... present distributors are especially expensive, or unreliable, or incapable of meeting the firm's distribution needs.... Availability of quality distributors is so limited as to offer a competitive advantage to those firms integrate forward.... An organization competes in an industry that is growing and is expected to continue to grow markedly ... an organization has both the capital and human resources needed to manage the new business of distributing its own products. ... Advantages of stable production are particularly high. ... Present distributors or retailers have high profit margins

integration strategy examples

1. Forward integration 2. Backward integration 3. Horizontal integration

intensive strategy examples

1. Market penetration 2. Market development 3. Product development

diversification strategies examples

1. Related diversification 2. Unrelated diversification

defensive strategies examples

1. Retrenchment 2. Divestiture 3. Liquidation

Michael Porter's five generic strategies

1.cost leadership strategies (type I and type II) 2. Differentiation strategies (type III) 3. Focus strategies (4 and type V) 4. Strategies competing in turbulent, high velocity markets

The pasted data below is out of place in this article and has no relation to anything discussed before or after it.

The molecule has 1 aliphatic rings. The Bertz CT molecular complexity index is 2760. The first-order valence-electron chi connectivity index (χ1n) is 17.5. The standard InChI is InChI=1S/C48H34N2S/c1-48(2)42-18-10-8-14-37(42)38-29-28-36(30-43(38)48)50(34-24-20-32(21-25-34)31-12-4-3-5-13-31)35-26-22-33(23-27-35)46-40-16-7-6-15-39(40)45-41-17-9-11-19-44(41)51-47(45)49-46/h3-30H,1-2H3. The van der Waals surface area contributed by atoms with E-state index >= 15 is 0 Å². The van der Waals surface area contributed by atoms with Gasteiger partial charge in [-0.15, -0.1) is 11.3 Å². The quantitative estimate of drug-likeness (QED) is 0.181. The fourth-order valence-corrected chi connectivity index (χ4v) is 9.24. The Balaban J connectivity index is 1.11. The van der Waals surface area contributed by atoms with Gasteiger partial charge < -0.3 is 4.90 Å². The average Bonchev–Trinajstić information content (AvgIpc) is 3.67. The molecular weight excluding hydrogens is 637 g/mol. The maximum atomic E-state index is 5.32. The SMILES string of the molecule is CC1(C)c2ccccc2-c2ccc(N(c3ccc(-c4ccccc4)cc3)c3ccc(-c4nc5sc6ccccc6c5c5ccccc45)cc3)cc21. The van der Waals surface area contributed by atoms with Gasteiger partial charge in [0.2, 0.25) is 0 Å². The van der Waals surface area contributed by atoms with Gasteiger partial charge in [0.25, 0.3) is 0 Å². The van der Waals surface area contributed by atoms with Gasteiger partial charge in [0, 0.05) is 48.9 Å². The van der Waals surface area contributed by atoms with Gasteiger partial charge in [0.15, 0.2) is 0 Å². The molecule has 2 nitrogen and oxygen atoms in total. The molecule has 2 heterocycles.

means for achieving strategies

1. Joint venture/partnering 2. Merger/acquisition 3. Private -- equity acquisitions 4. First mover advantage 5. Outsourcing


what a large organization purchases (requires) a small firm, or vice versa


into organizations of about equal size unite to form one enterprise

friendly merger

an acquisition that is desired by both firms

takeover or hostile takeover

a merger or acquisition not desired by both parties

joint venture

when two or more companies form a temporary partnership or consortium for the purpose of capitalizing on some opportunity

turbulent, high velocity markets

industries that are changing extremely fast


type of recruitment strategy. Chapter 7, chapter 9, chapter 11, chapter 12, and chapter 13 bankruptcy.

Chapter 7 bankruptcy

all the organizations assets are sold in parts for their tangible worth

Chapter 9 bankruptcy

bankruptcy for municipalities

Chapter 11 bankruptcy

allows organizations to reorganize and come back after filing a petition for protection

chapter 12 bankruptcy

1987 law provide special relief to family farmers with debt equal to or less than $1.5 million

chapter 13 bankruptcy